I developed a love for TED talks during my first year in school. I was fond of taking out time to watch TED talks on the laptops of my friends. One particular talk that I’ll never forget listening to is The Danger of a Single Story by popular Nigerian (permit to add, Igbo) author and story teller, Chimamanda Adichie.
TED talks, by their very nature, aren’t very long talks. And in 18 minutes, Miss Adichie took her listeners through certain short but nonetheless powerful stories that had been built through out her entire life. Her message was simple: single stories are bad. Not only are single stories bad, but they also steal a certain form of dignity from the people being represented in them.
Depending on whatever part of the world that you are in right now, you may be in 2018 or just about to hop into 2018. And one thing is common with this season. It’s so common that it can even be considered a tradition. New year resolutions! Cuts across several religious worldviews and ethnic groups. Almost everyone makes new year resolutions, and almost everyone fails at them. What if I presented an alternative to the tradition? What if such resolutions were actually bound to fail, even before we stepped into the new year?
I’m not as consistent a writer as I’d love to be. The frequency of my blog posts can be high at one moment and then, almost as though I was injected with some sort of drug, become so low that it seems as though I stopped blogging altogether. The reasons for these short (and sometimes, long) hiatus are often not the same. Now, I don’t stop writing altogether. I journal, take notes from the books that I read and from the classes that I attend, sermons that I listen to, and write my random thoughts on my notepad app almost everyday.
He comes to you for a job
But you call him a worthless pig,
Hopeless and without a place in this world
And He bears it all without saying a word
You come to his backyard to farm
And he asks for a portion of the produce
But you call him a greedy robber
Yet, he bears it all without saying a word
One time, you meet him at a dinner
And you ask to be placed at a different table
You say that his mouth odour was like the smell of faeces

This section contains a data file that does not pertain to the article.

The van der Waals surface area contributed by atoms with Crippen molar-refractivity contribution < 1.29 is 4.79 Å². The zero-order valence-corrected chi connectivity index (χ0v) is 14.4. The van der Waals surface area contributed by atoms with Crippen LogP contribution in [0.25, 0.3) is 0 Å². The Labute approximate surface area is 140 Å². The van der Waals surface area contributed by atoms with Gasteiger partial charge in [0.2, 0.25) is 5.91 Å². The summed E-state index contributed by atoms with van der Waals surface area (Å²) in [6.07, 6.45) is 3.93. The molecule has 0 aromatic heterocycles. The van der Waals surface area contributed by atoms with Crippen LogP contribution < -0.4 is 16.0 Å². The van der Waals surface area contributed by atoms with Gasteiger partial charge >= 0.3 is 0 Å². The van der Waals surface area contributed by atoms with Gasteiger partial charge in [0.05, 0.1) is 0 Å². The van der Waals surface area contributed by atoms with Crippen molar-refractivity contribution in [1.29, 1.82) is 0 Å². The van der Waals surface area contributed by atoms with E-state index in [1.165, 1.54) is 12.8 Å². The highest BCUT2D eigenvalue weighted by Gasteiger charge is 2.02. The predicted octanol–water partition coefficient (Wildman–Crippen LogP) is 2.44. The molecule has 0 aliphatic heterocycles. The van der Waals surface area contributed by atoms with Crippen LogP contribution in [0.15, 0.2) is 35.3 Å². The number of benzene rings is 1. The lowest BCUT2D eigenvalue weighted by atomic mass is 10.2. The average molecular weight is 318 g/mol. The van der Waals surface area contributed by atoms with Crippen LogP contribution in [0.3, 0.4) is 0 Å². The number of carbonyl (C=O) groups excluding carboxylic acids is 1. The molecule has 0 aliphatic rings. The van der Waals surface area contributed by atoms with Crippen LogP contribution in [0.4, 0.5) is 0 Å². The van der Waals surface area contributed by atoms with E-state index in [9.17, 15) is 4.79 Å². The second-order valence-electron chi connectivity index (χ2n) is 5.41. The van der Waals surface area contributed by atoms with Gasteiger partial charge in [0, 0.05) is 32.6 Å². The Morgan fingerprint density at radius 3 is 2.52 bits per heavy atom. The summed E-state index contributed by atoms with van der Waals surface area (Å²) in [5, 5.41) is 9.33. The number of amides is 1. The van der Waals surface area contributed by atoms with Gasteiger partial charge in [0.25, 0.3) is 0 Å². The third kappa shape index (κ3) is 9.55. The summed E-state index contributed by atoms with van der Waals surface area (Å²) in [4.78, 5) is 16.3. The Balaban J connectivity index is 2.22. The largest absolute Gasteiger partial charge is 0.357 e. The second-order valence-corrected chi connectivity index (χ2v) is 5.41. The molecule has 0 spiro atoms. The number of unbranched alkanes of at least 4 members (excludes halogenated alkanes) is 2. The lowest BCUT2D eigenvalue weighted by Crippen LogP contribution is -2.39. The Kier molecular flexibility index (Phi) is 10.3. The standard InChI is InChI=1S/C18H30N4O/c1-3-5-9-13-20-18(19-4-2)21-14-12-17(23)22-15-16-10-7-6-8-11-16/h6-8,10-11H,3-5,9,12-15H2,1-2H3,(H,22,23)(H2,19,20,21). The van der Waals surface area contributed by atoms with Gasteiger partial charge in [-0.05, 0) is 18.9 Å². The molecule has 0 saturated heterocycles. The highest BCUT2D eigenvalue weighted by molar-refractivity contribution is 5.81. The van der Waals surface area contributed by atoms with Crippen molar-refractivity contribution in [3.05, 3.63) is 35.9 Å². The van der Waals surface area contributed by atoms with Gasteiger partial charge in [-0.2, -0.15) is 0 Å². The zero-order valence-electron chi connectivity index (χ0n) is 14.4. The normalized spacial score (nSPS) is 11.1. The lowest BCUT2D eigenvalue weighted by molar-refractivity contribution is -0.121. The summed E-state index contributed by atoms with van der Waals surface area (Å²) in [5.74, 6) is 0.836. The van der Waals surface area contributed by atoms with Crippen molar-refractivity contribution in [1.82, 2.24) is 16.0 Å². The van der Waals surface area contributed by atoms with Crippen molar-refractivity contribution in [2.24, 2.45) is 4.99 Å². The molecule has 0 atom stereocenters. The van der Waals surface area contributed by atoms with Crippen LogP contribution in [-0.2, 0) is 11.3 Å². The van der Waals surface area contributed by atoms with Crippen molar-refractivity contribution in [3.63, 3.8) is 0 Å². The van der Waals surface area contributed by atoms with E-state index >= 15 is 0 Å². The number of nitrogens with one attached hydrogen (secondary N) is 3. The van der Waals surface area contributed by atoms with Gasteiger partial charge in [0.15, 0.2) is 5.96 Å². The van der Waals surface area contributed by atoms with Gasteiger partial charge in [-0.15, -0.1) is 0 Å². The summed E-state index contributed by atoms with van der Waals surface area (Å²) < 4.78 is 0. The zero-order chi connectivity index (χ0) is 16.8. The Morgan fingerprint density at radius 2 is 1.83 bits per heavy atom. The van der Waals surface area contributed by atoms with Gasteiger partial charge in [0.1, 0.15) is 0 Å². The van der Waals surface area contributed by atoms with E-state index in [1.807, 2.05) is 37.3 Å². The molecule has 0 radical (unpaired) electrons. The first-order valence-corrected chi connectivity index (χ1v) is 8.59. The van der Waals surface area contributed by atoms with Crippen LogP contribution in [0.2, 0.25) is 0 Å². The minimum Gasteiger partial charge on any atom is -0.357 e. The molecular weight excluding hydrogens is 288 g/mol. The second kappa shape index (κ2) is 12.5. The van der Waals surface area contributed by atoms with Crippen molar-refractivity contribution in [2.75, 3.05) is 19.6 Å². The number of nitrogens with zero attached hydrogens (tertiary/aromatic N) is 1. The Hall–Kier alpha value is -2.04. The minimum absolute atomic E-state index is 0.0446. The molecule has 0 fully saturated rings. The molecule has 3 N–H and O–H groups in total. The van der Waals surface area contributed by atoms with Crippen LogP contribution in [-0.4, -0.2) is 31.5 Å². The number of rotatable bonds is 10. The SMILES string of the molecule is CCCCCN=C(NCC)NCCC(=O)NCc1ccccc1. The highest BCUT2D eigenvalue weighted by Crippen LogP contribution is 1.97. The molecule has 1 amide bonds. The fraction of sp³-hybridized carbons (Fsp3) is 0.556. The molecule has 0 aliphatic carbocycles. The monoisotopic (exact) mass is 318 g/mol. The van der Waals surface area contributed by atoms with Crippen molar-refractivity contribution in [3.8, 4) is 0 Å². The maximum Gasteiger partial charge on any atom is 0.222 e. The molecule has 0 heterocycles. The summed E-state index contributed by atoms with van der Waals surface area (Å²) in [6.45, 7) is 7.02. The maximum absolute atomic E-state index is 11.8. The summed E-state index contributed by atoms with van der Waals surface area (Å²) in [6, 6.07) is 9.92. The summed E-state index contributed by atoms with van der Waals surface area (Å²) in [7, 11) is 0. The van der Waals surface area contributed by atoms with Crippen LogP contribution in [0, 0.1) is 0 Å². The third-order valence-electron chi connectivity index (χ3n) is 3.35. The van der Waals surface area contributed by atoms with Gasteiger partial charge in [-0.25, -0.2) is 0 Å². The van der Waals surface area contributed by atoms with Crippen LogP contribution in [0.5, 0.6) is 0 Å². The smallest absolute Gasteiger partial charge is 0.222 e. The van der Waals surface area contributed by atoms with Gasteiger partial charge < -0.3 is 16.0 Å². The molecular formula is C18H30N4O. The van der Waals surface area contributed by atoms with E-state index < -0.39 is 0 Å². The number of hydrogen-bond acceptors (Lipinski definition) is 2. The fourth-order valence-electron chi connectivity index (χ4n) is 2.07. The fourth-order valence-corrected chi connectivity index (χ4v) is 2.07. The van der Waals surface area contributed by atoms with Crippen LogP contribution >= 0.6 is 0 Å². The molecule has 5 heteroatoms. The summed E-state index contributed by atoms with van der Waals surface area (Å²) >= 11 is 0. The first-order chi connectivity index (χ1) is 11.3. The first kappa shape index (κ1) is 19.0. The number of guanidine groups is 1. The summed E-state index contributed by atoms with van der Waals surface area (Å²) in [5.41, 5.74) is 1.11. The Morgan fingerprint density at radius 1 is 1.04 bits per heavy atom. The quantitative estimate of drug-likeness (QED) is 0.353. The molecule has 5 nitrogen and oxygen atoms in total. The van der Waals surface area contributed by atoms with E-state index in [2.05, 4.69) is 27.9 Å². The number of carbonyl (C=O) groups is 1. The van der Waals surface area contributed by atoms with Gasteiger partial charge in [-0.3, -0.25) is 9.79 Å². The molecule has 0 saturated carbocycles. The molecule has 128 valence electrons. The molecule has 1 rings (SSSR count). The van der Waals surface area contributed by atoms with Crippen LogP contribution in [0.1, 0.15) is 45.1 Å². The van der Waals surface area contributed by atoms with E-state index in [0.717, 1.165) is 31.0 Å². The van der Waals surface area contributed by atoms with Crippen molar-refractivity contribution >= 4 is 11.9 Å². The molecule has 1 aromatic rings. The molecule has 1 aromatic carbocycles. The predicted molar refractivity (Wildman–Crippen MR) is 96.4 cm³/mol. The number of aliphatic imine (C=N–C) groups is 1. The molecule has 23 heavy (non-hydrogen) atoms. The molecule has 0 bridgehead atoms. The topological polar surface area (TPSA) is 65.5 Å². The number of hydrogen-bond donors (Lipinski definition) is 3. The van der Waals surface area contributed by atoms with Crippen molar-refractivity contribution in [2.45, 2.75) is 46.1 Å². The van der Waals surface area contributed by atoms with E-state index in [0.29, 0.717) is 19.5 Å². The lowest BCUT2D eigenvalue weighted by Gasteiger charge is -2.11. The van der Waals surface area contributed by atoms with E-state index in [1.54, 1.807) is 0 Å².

But he bears it all without saying a word
Your thugs enjoy beating him
One night they beat him till he can’t move
The tears flow freely from his shattered heart
All without him saying a word
Then you decide to go for the big kill
You murder his mother and sister in cold blood
You tell the world that they were evil people
And that they never deserved to live
He will come for you at night and set your house on fire
And you will perceive the aroma of your wife’s flesh
You will survive only to be shot from his pistol
“I never thought you could this,” you mutter as you die
But the truth is that he couldn’t do it before you came
You built a monster, one act at a time
He never said a word because he waited for your apology
And you said all the words, all, but the right ones
© Eleazar Maduka, 2017
Image Source: Dreamstime.com
I’m grateful that you trusted me with your secret.
Sitting across from me at the kitchen table this afternoon, you poured out your heart. When you married your high school sweetheart at 19, you never once suspected you would be in this place. Now, at 39, after twenty years of marriage, you call yourself gay.
Many years ago, I got to understand the concept of Jihad. I was told that it was a core belief in Islam, and was led to believe that every Muslim wanted to have my throat – they just didn’t get the chance. I have a balanced understanding of the religion now, however, and get really sad when my brothers in the faith attack Muslims unjustly. I believe it was Dr. Ravi Zacharias who said something along these lines, “If what the other person says still sound ridiculous, then you probably don’t understand what he is saying”.